Have a Plant: Fruits & Veggies for Better Health

About The Buzz: Too Much Salt In Your Diet Can Lead to Hypertension And Other Cardiovascular Diseases

TheBUZZ Too much salt in your diet can lead to hypertension and other cardiovascular diseases.

WHAT THEY’RE SAYING
The average American consumes four times the recommended amount of sodium in her/his diet each day. Research is showing that this is a contributing factor in the development of hypertension and cardiovascular disease.

WHAT WE KNOW

One teaspoon of salt has 2,400 mg of sodium, which means one teaspoon can meet your daily recommendation of less than 2,300 mg per day! Most Americans consume way over the recommendation due to the high sodium content in processed foods, fast foods, eating many meals outside of the home, and consuming too few fruits and vegetables.

The number of people in the United States who are classified as hypertensive and prehypertensive is growing each day! Sixty-Five million Americans have hypertension (31%), 45 million Americans have prehypertension, and the blood pressure levels in children are on the rise. These numbers will continue to increase as we continue to see a decrease in physical activity and an increase in consumption of processed foods.

Many of the risk factors associated with the increase of hypertension and prehypertension include high cholesterol, low HDL cholesterol, cigarette smoking, obesity and overweight, diabetes, excessive salt intake, and a sedentary lifestyle. Simple changes to a person’s diet and lifestyle can really impact her/his risk of developing heart disease later in life.

HOW DO WE KNOW THIS?

Studies have shown that a diet lower in sodium and rich in fruits and vegetables greatly decreases a person’s risk of developing hypertension and heart disease. Even those who are diagnosed with hypertension notice a significant decrease when they replaced many of their processed, higher in sodium foods with fruits and vegetables.

    Dash Diet Eating Plan. A research-based diet known as the DASH diet eating plan is a diet rich in fruits, vegetables, and low-fat or nonfat dairy. It recommends consuming four [4] to five [5] servings of fruits and vegetables each day. The eating plan successfully decreases blood pressure in patients in just 14 days, proving the importance of fruits and vegetables in a heart-healthy diet. The diet is successful at lowering blood pressure because fruits and vegetables are low in sodium and many of them contain potassium and magnesium. These minerals have been shown the assist in lowering blood pressure as well.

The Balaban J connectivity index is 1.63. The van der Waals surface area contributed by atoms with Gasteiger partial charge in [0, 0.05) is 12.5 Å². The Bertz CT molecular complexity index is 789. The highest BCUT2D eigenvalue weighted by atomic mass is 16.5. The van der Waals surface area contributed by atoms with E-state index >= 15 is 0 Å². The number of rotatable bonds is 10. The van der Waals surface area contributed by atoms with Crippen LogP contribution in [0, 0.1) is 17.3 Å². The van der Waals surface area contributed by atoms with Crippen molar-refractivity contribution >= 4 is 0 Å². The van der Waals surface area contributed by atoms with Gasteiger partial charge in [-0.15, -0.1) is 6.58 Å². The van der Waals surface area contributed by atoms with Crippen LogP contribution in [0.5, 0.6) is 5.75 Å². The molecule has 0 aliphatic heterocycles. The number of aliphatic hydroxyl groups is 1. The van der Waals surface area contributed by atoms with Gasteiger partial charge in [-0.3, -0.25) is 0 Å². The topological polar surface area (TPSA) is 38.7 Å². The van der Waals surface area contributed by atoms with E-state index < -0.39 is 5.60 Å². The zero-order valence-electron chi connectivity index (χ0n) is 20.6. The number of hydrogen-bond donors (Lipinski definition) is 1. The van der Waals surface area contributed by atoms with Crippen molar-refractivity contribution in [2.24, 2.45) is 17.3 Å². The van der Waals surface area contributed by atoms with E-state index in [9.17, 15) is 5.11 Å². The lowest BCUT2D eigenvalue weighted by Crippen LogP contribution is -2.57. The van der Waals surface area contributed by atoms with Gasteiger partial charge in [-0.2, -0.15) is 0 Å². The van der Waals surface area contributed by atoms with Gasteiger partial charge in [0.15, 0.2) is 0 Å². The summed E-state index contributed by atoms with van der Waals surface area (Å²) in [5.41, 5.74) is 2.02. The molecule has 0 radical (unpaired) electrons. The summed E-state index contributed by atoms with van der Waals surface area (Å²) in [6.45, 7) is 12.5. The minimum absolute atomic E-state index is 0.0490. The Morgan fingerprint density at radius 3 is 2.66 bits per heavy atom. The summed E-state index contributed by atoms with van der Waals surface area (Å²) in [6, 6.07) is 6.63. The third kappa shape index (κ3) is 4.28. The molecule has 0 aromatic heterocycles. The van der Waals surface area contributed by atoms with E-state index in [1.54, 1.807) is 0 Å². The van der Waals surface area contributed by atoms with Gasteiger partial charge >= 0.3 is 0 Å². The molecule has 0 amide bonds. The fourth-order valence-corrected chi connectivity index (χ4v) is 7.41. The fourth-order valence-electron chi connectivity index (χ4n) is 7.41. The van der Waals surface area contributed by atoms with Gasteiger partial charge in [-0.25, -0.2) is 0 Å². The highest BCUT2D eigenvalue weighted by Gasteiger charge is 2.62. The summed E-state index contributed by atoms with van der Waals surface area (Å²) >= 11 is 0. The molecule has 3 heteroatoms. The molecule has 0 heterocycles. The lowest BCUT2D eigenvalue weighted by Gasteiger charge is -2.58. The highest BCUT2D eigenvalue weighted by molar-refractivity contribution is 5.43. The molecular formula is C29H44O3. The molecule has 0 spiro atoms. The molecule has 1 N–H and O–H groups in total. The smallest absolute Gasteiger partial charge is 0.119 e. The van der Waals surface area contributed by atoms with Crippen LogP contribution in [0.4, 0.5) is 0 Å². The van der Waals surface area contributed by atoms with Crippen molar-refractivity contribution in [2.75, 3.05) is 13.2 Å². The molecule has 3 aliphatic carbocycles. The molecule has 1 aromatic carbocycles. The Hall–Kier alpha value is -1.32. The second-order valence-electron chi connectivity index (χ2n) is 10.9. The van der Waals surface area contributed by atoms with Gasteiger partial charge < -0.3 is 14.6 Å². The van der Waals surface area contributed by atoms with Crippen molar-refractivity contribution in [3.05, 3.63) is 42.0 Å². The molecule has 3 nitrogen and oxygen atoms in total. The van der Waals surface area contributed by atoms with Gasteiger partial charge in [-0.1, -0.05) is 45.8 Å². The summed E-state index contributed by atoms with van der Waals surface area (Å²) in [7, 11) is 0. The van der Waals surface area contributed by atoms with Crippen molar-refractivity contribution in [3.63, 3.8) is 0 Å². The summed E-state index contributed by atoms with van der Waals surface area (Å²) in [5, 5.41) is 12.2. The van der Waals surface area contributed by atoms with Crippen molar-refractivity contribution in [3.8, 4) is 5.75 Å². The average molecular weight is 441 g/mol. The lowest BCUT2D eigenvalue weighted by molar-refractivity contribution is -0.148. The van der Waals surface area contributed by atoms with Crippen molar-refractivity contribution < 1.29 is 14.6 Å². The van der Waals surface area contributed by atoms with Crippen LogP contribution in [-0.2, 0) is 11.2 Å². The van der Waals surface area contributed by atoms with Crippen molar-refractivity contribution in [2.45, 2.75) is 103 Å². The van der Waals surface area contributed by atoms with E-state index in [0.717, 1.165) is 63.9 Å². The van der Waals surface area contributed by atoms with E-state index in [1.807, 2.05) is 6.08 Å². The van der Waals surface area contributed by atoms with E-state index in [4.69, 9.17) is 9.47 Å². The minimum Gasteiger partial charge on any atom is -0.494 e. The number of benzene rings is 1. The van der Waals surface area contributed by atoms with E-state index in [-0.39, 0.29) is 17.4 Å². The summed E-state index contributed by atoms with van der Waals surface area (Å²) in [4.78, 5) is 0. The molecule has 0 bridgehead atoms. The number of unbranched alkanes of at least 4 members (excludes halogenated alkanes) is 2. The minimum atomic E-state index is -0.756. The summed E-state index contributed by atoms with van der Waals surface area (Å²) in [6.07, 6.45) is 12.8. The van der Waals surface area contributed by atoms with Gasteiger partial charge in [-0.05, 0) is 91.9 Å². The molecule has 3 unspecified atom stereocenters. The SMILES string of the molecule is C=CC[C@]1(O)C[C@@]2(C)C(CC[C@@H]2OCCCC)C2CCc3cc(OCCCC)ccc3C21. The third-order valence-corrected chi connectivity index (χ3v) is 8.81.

Daily Reduction in Sodium. In a recent New England Journal of Medicine¹ article, it’s estimated that if Americans reduced sodium intake by 1200 mg per day, about 90,000 new cases of coronary heart disease, 49,000 strokes, 76,000 heart attacks, and 68,000 deaths from all causes would be prevented each year.

    Canned Vegetables. It’s a known fact that canned vegetables do tend to be high in sodium. However, a study reported in the American Journal of Clinical Nutrition² about processed foods being the major contributors to dietary salt intake found that “the food groups that were highest in sodium were sauces and spreads and processed meats. Cereal and cereal products and fruits and vegetables were the lowest.” Also, the Journal of the American Dietetic Association³ reported that “all canned vegetables contribute less than one percent of sodium.” This proves that fruits and vegetables are not the main contributors to our high-salt consuming society.

OUR ADVICE

Being aware of the salt content in foods and making sure you’re getting the recommended amount of fruits and vegetables daily is a great way to begin making changes! Decrease your daily sodium content by replacing some of your processed cookies and sweets with fruits and vegetables.

The majority of fruits and vegetables are considered low-salt or salt-free foods but canned vegetables tend to be higher in sodium since salt is often used as a preservative. A simple solution is to wash and drain your vegetables with water before preparing them; this will decrease the sodium content by almost half!

Learn more about what foods and fruits and vegetables are considered low-sodium, very low-sodium, and sodium-free to help you make the best decisions when it comes to a low-sodium lifestyle.

Also, learn how to read food labels on some of your favorite foods to be sure that you’re making low-sodium choices. Luckily, many manufacturers have started to produce lower sodium options (such as lower sodium V8 juice) to allow you to still enjoy many of your favorite foods.

 

References

¹ Dunford, Elizabeth K., Bruce C. Neal, Jacqueline L.Webster. “A Systematic Survey of the Sodium Contents of Processed Foods.” American Journal of Clinical Nutrition 91 (2010): 413-20.

² Guthrie, J. and J. Morton, “Food Sources of Added Sweeteners in the Diets of Americans.” Journal of the American Dietetic Association 100 (2000).

³ Cotton, P. et al. “Dietary Sources of Nutrients Among US Adults.” Journal of the American Dietetic Association 104 (2004).

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